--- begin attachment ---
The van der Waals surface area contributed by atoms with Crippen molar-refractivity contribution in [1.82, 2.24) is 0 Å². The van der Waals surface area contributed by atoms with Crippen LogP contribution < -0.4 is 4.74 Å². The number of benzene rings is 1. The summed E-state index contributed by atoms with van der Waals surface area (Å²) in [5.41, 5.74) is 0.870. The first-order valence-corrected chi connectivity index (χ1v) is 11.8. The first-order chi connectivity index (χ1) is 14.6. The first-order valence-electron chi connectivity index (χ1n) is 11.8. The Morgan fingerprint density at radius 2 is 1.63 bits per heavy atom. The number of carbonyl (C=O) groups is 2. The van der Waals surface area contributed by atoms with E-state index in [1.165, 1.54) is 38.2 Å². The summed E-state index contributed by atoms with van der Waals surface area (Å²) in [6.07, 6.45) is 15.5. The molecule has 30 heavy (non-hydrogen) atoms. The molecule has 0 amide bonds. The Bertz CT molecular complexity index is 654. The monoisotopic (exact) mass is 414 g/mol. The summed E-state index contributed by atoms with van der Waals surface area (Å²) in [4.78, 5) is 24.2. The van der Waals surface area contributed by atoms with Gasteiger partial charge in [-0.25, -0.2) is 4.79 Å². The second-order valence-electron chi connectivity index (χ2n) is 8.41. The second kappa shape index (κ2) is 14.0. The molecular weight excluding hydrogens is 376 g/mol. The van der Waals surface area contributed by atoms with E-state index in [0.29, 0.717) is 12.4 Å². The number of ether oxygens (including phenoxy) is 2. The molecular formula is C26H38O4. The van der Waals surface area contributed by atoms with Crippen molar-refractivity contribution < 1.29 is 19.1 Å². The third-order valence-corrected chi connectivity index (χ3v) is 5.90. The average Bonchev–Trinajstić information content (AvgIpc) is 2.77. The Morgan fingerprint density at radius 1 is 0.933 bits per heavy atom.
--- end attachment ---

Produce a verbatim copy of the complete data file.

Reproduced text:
The van der Waals surface area contributed by atoms with Crippen molar-refractivity contribution in [1.82, 2.24) is 0 Å². The van der Waals surface area contributed by atoms with Crippen LogP contribution < -0.4 is 4.74 Å². The number of benzene rings is 1. The summed E-state index contributed by atoms with van der Waals surface area (Å²) in [5.41, 5.74) is 0.870. The first-order valence-corrected chi connectivity index (χ1v) is 11.8. The first-order chi connectivity index (χ1) is 14.6. The first-order valence-electron chi connectivity index (χ1n) is 11.8. The Morgan fingerprint density at radius 2 is 1.63 bits per heavy atom. The number of carbonyl (C=O) groups is 2. The van der Waals surface area contributed by atoms with E-state index in [1.165, 1.54) is 38.2 Å². The summed E-state index contributed by atoms with van der Waals surface area (Å²) in [6.07, 6.45) is 15.5. The molecule has 30 heavy (non-hydrogen) atoms. The molecule has 0 amide bonds. The Bertz CT molecular complexity index is 654. The monoisotopic (exact) mass is 414 g/mol. The summed E-state index contributed by atoms with van der Waals surface area (Å²) in [4.78, 5) is 24.2. The van der Waals surface area contributed by atoms with Gasteiger partial charge in [-0.25, -0.2) is 4.79 Å². The second-order valence-electron chi connectivity index (χ2n) is 8.41. The second kappa shape index (κ2) is 14.0. The molecular weight excluding hydrogens is 376 g/mol. The van der Waals surface area contributed by atoms with E-state index in [0.29, 0.717) is 12.4 Å². The number of ether oxygens (including phenoxy) is 2. The molecular formula is C26H38O4. The van der Waals surface area contributed by atoms with Crippen molar-refractivity contribution < 1.29 is 19.1 Å². The third-order valence-corrected chi connectivity index (χ3v) is 5.90. The average Bonchev–Trinajstić information content (AvgIpc) is 2.77. The Morgan fingerprint density at radius 1 is 0.933 bits per heavy atom.